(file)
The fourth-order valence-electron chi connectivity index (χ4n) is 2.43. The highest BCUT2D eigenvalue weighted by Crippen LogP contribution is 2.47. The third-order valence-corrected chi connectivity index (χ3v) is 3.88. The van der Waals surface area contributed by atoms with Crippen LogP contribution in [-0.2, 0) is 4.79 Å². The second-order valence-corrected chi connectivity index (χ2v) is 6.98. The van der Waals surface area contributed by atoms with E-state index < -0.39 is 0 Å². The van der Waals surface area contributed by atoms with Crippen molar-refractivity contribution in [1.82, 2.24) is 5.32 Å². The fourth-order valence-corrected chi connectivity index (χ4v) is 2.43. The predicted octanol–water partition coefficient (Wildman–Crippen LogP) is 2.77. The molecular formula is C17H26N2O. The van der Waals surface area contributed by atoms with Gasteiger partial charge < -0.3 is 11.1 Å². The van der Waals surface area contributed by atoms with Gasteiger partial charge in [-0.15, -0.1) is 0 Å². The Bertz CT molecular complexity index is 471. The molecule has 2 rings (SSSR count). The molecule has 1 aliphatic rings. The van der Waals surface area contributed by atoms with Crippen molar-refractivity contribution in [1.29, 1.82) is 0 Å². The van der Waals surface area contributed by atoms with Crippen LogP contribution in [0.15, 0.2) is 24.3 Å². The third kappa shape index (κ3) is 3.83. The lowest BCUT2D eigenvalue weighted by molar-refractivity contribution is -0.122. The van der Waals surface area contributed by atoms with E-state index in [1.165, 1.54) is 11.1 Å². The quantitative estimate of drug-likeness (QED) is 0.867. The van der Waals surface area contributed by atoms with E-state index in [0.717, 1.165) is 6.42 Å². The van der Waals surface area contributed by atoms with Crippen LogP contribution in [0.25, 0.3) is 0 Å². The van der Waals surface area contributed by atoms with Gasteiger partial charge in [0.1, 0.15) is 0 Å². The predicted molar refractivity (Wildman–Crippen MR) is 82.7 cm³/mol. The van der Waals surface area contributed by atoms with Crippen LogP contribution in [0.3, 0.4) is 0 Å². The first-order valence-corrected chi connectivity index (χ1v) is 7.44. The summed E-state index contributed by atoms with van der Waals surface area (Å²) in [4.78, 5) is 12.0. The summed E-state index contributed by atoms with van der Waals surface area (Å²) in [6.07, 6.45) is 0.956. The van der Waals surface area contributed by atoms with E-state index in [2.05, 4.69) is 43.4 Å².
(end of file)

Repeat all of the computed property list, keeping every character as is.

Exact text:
The fourth-order valence-electron chi connectivity index (χ4n) is 2.43. The highest BCUT2D eigenvalue weighted by Crippen LogP contribution is 2.47. The third-order valence-corrected chi connectivity index (χ3v) is 3.88. The van der Waals surface area contributed by atoms with Crippen LogP contribution in [-0.2, 0) is 4.79 Å². The second-order valence-corrected chi connectivity index (χ2v) is 6.98. The van der Waals surface area contributed by atoms with E-state index < -0.39 is 0 Å². The van der Waals surface area contributed by atoms with Crippen molar-refractivity contribution in [1.82, 2.24) is 5.32 Å². The fourth-order valence-corrected chi connectivity index (χ4v) is 2.43. The predicted octanol–water partition coefficient (Wildman–Crippen LogP) is 2.77. The molecular formula is C17H26N2O. The van der Waals surface area contributed by atoms with Gasteiger partial charge < -0.3 is 11.1 Å². The van der Waals surface area contributed by atoms with Gasteiger partial charge in [-0.15, -0.1) is 0 Å². The Bertz CT molecular complexity index is 471. The molecule has 2 rings (SSSR count). The molecule has 1 aliphatic rings. The van der Waals surface area contributed by atoms with Crippen molar-refractivity contribution in [1.29, 1.82) is 0 Å². The van der Waals surface area contributed by atoms with Crippen LogP contribution in [0.15, 0.2) is 24.3 Å². The third kappa shape index (κ3) is 3.83. The lowest BCUT2D eigenvalue weighted by molar-refractivity contribution is -0.122. The van der Waals surface area contributed by atoms with E-state index in [1.165, 1.54) is 11.1 Å². The quantitative estimate of drug-likeness (QED) is 0.867. The van der Waals surface area contributed by atoms with E-state index in [0.717, 1.165) is 6.42 Å². The van der Waals surface area contributed by atoms with Crippen LogP contribution in [0.25, 0.3) is 0 Å². The van der Waals surface area contributed by atoms with Gasteiger partial charge in [0.1, 0.15) is 0 Å². The predicted molar refractivity (Wildman–Crippen MR) is 82.7 cm³/mol. The van der Waals surface area contributed by atoms with Crippen LogP contribution in [0.3, 0.4) is 0 Å². The first-order valence-corrected chi connectivity index (χ1v) is 7.44. The summed E-state index contributed by atoms with van der Waals surface area (Å²) in [4.78, 5) is 12.0. The summed E-state index contributed by atoms with van der Waals surface area (Å²) in [6.07, 6.45) is 0.956. The van der Waals surface area contributed by atoms with E-state index in [2.05, 4.69) is 43.4 Å².